LOS ANGELES (AP) — Wells Fargo agreed Friday to pay $3 billion to settle criminal and civil investigations into a long-running practice whereby company employees opened millions of unauthorized bank accounts in order to meet unrealistic sales goals.
Since the fake-accounts scandal came to light in 2016, Wells has paid out billions in fines to state and federal regulators, reshuffled its board of directors and seen two CEOs and other top-level executives leave the company. Wells Fargo’s reputation has never fully recovered from the sales scandal, even four years later.
The $3 billion payment includes a $500 million civil payment to the Securities and Exchange Commission, which will distribute those funds to investors who were impacted by Wells’ behavior.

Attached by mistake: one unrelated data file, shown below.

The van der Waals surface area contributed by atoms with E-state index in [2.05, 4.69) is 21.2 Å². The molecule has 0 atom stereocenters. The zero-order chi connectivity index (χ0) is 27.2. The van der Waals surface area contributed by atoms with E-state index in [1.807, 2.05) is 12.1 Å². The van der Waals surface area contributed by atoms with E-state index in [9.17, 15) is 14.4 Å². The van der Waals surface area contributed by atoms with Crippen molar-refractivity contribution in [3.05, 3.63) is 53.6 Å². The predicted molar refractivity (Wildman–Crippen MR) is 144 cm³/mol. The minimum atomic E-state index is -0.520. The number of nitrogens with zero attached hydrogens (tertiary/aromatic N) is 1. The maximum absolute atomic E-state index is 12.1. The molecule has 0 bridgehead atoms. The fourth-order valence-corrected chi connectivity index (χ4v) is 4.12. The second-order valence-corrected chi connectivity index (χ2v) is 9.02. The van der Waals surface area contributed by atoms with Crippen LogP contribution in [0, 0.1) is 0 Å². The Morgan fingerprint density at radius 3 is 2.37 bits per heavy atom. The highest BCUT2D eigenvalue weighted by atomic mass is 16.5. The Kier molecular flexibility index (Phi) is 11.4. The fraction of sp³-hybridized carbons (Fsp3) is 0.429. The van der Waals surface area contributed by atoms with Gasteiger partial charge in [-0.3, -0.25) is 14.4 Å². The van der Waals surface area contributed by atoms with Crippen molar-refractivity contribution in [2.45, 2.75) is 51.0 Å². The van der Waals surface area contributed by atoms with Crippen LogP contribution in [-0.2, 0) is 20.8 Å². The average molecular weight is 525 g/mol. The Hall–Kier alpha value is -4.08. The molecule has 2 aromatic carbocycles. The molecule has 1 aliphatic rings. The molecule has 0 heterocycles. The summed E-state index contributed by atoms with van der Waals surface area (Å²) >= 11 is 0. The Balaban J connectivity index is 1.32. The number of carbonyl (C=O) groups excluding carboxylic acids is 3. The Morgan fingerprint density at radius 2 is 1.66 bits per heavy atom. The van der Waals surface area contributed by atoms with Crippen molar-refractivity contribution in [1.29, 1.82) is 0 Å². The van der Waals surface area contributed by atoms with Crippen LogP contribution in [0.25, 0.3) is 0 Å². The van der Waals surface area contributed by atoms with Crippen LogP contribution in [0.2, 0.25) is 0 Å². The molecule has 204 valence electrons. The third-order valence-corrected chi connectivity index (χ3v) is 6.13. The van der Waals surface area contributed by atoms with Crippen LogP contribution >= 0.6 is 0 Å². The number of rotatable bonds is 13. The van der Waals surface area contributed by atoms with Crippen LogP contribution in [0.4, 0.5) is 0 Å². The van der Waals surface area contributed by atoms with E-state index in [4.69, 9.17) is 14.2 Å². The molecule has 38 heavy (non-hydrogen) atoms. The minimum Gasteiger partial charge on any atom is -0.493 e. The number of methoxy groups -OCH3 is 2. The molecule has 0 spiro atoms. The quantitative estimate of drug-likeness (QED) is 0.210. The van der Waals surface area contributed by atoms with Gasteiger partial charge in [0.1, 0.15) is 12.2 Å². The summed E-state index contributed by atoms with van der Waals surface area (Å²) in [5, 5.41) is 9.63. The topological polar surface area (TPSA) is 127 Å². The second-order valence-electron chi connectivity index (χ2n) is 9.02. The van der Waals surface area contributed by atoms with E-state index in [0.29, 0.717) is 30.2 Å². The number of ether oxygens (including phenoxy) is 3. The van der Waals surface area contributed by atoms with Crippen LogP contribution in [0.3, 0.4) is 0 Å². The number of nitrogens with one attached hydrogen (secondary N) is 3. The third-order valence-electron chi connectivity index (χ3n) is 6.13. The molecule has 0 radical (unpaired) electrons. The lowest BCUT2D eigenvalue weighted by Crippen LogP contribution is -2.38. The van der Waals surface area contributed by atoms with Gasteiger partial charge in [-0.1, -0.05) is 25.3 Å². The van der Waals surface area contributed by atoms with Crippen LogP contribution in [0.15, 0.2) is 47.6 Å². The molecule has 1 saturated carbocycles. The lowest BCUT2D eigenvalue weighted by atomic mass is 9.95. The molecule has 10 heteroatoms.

“Wells Fargo traded its hard-earned reputation for short-term profits” said U.S. Attorney Nick Hanna for the Central District of California.
Before the scandal broke, Wells Fargo was considered to have a sterling reputation among the big banks. Bank executives referred to its branches as “stores,” and once had a policy of trying to get each Wells Fargo customer to have eight financial products with the company.
Behind the scenes, Wells’ top management was pushing sales goals that were both aggressive and unrealistic. Bank employees were berated for not making bloated quotas, leading sometimes to mental health breakdowns, and ultimately resulting in many employees gaming Wells Fargo’s sales system in order to meet the targets. For example a number of Wells Fargo customers, notably the elderly, were signed up for online banking when they did not have internet access.
The behavior by Wells’ employees caused damage to customers’ credit scores and cost some of them money in fees.
The documents that lay out the…